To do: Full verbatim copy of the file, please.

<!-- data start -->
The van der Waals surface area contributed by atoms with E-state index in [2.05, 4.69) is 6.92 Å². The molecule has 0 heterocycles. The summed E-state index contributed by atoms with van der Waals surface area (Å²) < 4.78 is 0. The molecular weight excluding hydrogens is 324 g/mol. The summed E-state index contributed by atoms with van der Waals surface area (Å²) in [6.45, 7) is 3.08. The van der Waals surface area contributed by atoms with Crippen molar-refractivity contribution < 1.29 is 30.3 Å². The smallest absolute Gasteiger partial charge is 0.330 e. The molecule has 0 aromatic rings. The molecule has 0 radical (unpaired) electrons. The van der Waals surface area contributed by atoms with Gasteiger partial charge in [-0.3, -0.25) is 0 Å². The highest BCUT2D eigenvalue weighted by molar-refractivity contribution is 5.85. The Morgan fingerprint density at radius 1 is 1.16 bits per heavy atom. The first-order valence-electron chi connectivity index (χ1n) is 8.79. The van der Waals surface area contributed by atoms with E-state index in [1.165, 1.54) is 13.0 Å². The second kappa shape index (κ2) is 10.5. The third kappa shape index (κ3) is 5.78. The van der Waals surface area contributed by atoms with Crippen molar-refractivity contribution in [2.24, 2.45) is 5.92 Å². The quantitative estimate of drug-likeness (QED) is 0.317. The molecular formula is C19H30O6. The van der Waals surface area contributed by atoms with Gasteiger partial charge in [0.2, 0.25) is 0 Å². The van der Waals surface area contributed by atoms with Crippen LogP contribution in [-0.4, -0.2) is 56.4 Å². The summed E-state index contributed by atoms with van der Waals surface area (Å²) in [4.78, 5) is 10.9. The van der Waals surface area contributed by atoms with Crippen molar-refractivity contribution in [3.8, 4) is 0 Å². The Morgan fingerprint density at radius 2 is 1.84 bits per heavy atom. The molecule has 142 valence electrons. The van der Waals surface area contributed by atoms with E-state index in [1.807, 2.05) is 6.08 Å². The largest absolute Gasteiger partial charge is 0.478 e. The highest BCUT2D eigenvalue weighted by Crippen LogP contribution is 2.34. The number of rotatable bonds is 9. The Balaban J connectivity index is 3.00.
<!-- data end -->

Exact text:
The van der Waals surface area contributed by atoms with E-state index in [2.05, 4.69) is 6.92 Å². The molecule has 0 heterocycles. The summed E-state index contributed by atoms with van der Waals surface area (Å²) < 4.78 is 0. The molecular weight excluding hydrogens is 324 g/mol. The summed E-state index contributed by atoms with van der Waals surface area (Å²) in [6.45, 7) is 3.08. The van der Waals surface area contributed by atoms with Crippen molar-refractivity contribution < 1.29 is 30.3 Å². The smallest absolute Gasteiger partial charge is 0.330 e. The molecule has 0 aromatic rings. The molecule has 0 radical (unpaired) electrons. The van der Waals surface area contributed by atoms with Gasteiger partial charge in [-0.3, -0.25) is 0 Å². The highest BCUT2D eigenvalue weighted by molar-refractivity contribution is 5.85. The Morgan fingerprint density at radius 1 is 1.16 bits per heavy atom. The first-order valence-electron chi connectivity index (χ1n) is 8.79. The van der Waals surface area contributed by atoms with E-state index in [1.165, 1.54) is 13.0 Å². The second kappa shape index (κ2) is 10.5. The third kappa shape index (κ3) is 5.78. The van der Waals surface area contributed by atoms with Crippen molar-refractivity contribution in [2.24, 2.45) is 5.92 Å². The quantitative estimate of drug-likeness (QED) is 0.317. The molecular formula is C19H30O6. The van der Waals surface area contributed by atoms with Gasteiger partial charge in [0.2, 0.25) is 0 Å². The van der Waals surface area contributed by atoms with Crippen LogP contribution in [-0.4, -0.2) is 56.4 Å². The summed E-state index contributed by atoms with van der Waals surface area (Å²) in [4.78, 5) is 10.9. The van der Waals surface area contributed by atoms with Crippen molar-refractivity contribution in [3.8, 4) is 0 Å². The Morgan fingerprint density at radius 2 is 1.84 bits per heavy atom. The molecule has 142 valence electrons. The van der Waals surface area contributed by atoms with E-state index in [1.807, 2.05) is 6.08 Å². The largest absolute Gasteiger partial charge is 0.478 e. The highest BCUT2D eigenvalue weighted by Crippen LogP contribution is 2.34. The number of rotatable bonds is 9. The Balaban J connectivity index is 3.00.